The franchisee is responsible for maximizing the local business
      opportunities in their area, controlling their expenses and managing
      their business effectively.     The franchisor cannot do this for the
      franchisee.




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3.1.2 Growing a base of happy customers

      The franchisor does not have direct contact with the customers in the
      franchisee’s marketing area. As a result the franchisor has very limited
      power to impact on a customer’s buying power or to impact on a
      customer’s buying or service experience.           It is the franchisees
      responsibility to deliver the type of customer service that will keep
      customers happy and satisfied so that they not only return but
      recommend the business to others.          In other words, they have the
      responsibility of contributing to the growth of the franchise system.

3.1.3 Supporting the franchisor’s brand values

      The brand value of a franchise system is what the customer thinks and
      feels about the franchise when they see the brand.          A franchisor’s
      marketing will usually be based on a promise to the customer which may
      for instance relate to quality, service etc.     If a franchisee does not
      deliver on this promise they will be undermining the brand and the rest
      of the franchise network.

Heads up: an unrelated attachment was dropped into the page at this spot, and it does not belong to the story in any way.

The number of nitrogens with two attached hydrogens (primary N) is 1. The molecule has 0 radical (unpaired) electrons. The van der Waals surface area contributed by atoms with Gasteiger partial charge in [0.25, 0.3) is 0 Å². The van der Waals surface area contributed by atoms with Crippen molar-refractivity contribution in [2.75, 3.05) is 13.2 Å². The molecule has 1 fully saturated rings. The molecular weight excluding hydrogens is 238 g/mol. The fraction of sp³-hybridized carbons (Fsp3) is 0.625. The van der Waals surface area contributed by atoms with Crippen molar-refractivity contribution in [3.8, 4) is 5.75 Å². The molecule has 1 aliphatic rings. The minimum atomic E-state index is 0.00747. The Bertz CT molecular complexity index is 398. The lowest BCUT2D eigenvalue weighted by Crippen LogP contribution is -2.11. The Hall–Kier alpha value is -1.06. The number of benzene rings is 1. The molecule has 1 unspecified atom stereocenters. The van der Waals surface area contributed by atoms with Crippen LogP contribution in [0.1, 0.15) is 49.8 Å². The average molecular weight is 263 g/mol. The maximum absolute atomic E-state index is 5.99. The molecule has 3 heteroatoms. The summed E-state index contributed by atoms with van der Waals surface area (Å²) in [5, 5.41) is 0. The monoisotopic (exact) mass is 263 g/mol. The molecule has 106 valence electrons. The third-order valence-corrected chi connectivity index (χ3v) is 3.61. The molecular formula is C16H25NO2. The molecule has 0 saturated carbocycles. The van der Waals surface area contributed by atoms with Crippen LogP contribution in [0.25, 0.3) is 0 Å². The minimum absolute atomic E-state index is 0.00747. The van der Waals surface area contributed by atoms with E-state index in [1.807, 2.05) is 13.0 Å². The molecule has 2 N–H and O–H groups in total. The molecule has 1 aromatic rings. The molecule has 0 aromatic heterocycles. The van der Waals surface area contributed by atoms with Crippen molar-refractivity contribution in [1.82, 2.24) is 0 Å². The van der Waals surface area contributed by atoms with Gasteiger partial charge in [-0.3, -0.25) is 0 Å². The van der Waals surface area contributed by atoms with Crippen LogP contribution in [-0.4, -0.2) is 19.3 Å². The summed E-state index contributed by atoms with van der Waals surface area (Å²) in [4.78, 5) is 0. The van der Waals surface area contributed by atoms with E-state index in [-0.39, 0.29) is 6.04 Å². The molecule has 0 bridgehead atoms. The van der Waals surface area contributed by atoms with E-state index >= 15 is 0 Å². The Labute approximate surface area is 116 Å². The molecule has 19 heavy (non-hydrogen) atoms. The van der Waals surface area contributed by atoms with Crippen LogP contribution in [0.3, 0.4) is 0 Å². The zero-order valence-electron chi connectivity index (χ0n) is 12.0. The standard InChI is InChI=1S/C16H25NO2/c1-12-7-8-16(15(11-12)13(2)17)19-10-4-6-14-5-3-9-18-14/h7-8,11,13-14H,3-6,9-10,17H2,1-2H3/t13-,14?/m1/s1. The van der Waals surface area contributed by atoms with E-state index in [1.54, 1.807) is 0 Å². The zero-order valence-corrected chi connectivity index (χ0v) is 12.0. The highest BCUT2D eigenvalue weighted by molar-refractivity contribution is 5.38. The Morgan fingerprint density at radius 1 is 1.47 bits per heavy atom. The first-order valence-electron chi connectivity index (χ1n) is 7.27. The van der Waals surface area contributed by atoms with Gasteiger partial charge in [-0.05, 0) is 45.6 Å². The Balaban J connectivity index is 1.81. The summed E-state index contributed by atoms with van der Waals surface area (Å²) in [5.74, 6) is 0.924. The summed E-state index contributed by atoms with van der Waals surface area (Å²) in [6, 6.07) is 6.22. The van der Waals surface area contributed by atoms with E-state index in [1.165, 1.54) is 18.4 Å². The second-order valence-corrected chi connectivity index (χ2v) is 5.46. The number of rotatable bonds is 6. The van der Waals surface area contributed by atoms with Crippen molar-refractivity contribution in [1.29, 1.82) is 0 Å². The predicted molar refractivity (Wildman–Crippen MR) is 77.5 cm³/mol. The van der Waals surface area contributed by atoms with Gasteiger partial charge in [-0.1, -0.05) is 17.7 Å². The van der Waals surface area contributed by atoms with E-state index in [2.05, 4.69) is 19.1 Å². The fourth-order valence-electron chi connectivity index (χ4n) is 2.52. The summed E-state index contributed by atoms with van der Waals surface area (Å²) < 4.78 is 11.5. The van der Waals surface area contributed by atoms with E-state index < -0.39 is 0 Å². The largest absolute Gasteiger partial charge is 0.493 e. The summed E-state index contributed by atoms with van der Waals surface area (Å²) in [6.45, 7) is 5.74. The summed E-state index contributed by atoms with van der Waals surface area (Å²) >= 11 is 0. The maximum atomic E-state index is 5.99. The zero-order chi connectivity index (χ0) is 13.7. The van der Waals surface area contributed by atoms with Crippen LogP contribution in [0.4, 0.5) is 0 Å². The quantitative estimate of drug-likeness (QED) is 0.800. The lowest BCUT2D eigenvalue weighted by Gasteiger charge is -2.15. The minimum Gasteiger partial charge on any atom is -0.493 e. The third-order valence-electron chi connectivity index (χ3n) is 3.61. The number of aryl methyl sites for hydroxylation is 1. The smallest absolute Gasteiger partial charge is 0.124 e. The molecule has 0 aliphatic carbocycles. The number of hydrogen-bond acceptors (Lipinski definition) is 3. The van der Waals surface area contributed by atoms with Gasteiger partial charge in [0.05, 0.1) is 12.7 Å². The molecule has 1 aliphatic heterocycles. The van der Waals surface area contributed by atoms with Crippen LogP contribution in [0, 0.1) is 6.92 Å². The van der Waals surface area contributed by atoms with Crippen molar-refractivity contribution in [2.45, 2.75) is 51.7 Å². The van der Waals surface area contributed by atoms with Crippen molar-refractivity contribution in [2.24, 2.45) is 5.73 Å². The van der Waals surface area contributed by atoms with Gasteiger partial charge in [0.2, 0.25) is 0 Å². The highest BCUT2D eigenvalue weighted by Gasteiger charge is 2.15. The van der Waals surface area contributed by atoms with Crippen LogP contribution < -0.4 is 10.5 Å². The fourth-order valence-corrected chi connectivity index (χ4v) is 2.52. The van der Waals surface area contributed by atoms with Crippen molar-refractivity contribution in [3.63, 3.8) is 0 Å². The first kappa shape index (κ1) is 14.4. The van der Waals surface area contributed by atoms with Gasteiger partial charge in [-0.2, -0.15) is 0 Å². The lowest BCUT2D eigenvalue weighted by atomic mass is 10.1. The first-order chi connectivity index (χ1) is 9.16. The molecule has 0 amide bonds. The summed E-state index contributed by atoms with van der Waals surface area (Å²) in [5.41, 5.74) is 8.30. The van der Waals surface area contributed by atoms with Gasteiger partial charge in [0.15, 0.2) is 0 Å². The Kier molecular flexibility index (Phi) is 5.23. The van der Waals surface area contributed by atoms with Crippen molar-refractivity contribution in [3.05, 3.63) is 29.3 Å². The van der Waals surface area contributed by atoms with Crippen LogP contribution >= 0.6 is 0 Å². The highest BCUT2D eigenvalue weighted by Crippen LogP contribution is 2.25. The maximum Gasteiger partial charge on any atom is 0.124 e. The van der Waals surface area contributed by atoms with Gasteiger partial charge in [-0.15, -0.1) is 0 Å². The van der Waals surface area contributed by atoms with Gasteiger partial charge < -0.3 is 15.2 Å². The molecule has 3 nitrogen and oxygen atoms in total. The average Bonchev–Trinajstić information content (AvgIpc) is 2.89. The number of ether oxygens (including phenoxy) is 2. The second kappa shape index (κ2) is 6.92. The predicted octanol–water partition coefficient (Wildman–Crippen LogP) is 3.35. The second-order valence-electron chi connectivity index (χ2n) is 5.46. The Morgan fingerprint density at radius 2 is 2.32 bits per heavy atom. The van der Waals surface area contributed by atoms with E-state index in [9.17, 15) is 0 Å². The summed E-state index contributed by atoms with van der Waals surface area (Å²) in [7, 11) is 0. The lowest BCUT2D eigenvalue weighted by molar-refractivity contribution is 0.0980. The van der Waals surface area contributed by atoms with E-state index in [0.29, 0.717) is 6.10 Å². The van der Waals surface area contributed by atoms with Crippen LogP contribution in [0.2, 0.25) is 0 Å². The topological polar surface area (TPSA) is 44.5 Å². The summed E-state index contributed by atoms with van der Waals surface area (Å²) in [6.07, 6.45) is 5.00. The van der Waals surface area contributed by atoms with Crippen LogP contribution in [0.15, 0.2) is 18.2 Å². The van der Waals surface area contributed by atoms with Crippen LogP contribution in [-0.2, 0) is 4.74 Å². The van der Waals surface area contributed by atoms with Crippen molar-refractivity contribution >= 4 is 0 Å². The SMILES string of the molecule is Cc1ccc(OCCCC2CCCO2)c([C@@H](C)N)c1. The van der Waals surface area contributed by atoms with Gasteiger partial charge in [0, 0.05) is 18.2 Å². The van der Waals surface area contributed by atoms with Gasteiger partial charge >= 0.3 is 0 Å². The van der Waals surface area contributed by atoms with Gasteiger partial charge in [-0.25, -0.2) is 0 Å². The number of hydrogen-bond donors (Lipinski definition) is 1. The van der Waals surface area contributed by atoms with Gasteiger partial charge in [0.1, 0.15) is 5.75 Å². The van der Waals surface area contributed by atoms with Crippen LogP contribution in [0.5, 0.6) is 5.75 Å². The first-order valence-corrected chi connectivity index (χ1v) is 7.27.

4. The various stages in the relationship

   Greg Nathan an Australian corporate psychologist, who himself was both a
   franchisor and franchisee, developed what is known around the world as
   “The Franchise E-Factor”. He described the “Franchise E-Factor” as the
   natural maturing of the relationship a franchisee has with his franchisor as
   the franchisee gains greater competence and confidence in running the
   franchise.   Greg Nathan identified three phrases and six stages in the
   relationship.




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          Source: Greg Nathan: Profitable Partnerships

The three underlying phases of the franchisee/franchisor relationship as
identified by the E-Factor are:


  Dependence:               In the beginning of the relationship the
                             franchisee is dependent on the franchisor
                             for guidance and support.           During this
                             period the relationship is usually good.


  Independence:             The franchisee gains in experience and the
                             desire for independence then begins to
                             assert itself. This is usually the stage when
                             things   start    going    wrong     with    the
                             relationship. Royalty payments become an
                             issue,   franchisor       support    is     being
                             questioned etc.


  Interdependence:          During this phase the relationship reaches




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                             maturity. This is the relationship that both
                             the franchisor and franchisee must strife
                             for. This is not always the case.



Note that the level of satisfaction is at it’s lowest when the desire for
independence is at its highest.

The six stages in the relationship according to Greg Nathan are:

    Glee Stage:             The franchisee is nervous and is likely to
                             feel vulnerable about the new business
                             venture. But there is also excitement and
                             optimism about the future success of the
                             business.


    Note:                   This period usually lasts for 3 to 12 months
                             and covers the lead up period to finalizing
                             the arrangement to acquire a franchise.